In 2008, ISPI realized members who do not have a Chapter background have difficulty wining Board-elections. Realizing this affects the ability of international members to assume Board of Directors positions in ISPI, a new position Director position was created. The post of the International Director is open only for members who do not live in North America. In 2010, I took this opportunity and became the current International Director.
Even with this new position and focus, the question remained, how could ISPI enter the international market? There are multiple problems to consider and now we have finally found a sound way to solve them with the help of our revenue sharing process.
What are the problems to consider if ISPI wants to go international?
There cannot be one strategy for international. International is a term. In the United States it describes all non-Americans, in other parts of the world it describes many nations (no exclusion). However you understand the word, it is general in meaning. While this seems to be a philosophical question, it has a tremendous consequence for any company going global. “International” is a summation of local places. This means that you cannot create one strategy for all places in the world. Take Europe as an example. The status of Human Resources is very different in Germany compared to Romania. Marketing works differently in France than in Great Britain. Learning is different in Finland than in Spain. This means that if ISPI wants to enter each of these markets, the content, the learning support, and the marketing materials need to be different. Since this is a lot of effort, we need to enter one market after the other.
Corporate Governance and the language barrier. While ISPI understands that we need to start with one market at a time, we also need to make sure that the quality of the provided material matches ISPI’s standards. Since many of the materials will be adjusted to the local needs and created in another language, there is a difficulty for ISPI to review the created material. ISPI presently offers the CPT review process in multiple languages, so the Board is convinced that we can solve this problem with the existing trained reviewers.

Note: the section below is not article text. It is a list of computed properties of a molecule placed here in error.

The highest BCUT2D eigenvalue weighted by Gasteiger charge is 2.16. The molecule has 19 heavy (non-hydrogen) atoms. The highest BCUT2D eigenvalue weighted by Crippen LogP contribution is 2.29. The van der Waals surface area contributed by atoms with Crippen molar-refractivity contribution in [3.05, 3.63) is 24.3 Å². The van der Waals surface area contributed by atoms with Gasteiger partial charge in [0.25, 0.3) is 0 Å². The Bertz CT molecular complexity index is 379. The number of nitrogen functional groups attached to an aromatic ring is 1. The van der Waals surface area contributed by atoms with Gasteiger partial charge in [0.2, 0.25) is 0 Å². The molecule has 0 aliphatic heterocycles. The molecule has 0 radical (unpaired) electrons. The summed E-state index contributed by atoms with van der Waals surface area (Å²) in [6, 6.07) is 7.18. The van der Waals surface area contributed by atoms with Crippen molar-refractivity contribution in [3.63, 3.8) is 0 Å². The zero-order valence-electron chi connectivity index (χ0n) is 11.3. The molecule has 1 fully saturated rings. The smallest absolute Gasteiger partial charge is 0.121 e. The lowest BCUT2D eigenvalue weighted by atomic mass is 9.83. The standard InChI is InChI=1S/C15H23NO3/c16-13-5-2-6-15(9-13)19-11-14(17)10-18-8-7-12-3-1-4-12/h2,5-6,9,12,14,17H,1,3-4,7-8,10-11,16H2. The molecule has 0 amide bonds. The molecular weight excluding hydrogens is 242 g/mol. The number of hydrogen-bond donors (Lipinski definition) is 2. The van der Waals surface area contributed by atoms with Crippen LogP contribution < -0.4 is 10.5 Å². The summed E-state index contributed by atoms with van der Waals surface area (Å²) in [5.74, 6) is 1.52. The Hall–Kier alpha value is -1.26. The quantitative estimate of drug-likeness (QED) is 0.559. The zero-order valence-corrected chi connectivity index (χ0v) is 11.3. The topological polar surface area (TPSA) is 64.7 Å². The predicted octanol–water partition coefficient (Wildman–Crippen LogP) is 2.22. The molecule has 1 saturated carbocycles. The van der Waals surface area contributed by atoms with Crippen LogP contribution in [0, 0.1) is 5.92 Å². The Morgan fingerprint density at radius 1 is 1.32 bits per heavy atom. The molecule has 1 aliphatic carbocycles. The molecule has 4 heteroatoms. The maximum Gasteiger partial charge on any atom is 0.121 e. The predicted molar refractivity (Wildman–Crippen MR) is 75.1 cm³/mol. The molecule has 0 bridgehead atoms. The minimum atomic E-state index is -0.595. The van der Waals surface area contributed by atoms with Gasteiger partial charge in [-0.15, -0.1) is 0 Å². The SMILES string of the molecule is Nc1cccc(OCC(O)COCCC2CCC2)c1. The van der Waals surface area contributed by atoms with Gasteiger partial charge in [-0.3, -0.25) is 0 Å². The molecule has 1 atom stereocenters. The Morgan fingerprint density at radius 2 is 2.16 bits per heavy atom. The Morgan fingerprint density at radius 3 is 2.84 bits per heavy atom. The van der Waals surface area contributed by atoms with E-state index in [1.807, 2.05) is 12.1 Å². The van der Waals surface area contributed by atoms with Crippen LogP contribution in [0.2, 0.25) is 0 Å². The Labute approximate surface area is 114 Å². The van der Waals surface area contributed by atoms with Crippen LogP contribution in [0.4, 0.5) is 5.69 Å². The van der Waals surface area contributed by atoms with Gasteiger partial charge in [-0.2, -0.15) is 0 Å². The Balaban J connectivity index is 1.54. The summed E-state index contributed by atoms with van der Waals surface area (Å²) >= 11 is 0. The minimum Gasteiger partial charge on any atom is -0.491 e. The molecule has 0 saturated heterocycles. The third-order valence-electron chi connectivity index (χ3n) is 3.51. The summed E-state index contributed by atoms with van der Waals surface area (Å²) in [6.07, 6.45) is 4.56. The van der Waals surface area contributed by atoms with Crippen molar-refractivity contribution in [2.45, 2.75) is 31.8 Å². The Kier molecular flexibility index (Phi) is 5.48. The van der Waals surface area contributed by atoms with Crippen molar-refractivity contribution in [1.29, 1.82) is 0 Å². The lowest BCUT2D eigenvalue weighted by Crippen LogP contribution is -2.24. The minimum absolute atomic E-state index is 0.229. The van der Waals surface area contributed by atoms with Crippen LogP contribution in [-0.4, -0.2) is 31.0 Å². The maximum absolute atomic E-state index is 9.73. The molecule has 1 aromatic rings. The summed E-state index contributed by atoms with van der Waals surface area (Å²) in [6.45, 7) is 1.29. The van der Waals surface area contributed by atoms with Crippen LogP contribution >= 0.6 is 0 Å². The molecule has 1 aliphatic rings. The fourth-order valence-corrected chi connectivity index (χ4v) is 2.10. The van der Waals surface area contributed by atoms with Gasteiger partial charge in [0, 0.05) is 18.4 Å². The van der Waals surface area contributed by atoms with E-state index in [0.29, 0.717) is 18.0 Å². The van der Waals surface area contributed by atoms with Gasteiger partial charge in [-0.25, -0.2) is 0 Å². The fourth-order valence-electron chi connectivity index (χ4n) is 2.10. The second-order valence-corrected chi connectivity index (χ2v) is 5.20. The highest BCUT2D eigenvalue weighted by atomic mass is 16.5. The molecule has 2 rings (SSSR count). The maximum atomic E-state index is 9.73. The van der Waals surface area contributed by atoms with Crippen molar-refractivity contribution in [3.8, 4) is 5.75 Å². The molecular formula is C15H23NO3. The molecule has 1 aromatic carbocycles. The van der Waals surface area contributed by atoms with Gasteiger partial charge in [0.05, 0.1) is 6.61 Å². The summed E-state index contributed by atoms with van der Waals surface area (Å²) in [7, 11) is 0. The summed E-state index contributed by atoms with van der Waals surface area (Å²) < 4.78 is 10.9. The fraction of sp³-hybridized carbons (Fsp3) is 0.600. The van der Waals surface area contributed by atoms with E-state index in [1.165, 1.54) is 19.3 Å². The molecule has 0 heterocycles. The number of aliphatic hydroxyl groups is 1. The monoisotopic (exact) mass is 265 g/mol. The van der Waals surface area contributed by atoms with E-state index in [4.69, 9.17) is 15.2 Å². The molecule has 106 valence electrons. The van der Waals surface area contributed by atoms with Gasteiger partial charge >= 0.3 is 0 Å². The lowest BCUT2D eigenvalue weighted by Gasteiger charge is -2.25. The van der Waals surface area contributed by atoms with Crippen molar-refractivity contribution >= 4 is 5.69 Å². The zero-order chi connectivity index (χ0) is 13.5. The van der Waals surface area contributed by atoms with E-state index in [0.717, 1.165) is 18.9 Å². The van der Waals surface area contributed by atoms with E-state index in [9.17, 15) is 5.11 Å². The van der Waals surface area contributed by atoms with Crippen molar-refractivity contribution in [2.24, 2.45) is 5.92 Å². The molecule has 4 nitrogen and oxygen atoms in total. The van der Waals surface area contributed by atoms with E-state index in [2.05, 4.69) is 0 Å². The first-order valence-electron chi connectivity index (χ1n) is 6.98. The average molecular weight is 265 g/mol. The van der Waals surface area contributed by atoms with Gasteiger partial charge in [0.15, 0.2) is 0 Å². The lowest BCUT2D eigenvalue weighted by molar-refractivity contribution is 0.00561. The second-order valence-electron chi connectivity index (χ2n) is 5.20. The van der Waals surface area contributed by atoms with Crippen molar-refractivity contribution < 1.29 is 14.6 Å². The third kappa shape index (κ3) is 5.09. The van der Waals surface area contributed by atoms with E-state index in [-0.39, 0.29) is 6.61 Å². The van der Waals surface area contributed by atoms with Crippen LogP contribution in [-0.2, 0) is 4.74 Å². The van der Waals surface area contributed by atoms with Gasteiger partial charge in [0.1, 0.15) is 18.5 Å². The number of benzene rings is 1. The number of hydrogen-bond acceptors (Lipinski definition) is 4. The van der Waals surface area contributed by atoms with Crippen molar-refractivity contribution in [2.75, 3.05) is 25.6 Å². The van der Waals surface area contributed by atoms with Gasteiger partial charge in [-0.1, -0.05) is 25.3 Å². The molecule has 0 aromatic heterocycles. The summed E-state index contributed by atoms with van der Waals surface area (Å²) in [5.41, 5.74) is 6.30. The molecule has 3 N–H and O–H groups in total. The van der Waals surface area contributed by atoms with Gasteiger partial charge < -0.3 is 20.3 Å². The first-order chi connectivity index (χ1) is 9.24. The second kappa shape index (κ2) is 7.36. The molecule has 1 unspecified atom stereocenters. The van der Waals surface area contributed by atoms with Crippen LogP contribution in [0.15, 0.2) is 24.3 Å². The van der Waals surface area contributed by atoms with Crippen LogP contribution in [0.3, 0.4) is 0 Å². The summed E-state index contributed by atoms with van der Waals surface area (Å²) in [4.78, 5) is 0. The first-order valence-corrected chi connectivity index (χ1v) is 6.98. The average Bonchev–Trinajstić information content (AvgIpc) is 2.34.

The difficulty is deciding where to start. ISPI has a number of members who have shown enormous interest in supporting ISPI with the outreach to local regions outside North America.
While an outreach effort is much easier if a member supports the process, it still needs ISPI staff time and resources. Creating material for a certain region is an enormous. Creating a completely new market is very hard work, we cannot expect a member to do this on a volunteer basis. At the same time we need to consider the interests of all members interested in pursuing international markets. It would be wrong to decide to allocate resources, staff time, and investments in one area of the world without having an objective process in place to select the region we start with.
The solution to go international with ISPI
Revenue Sharing Process. In order to allow all members to contribute to ISPI’s outreach and to cover the costs involved, ISPI offered for the second time, last July, the revenue sharing process. In this process members were invited to describe on 3-5 pages the intended project, describing objectives, indicators and deliverables.
The revenue sharing process allows the Board of Directors to take an objective approach and to consider where to allocate resources for the outreach without violating any member’s interest. This can be the key for a long-lasting process. I am looking forward to our first “international” activity —so that the “I” in ISPI finally becomes realized.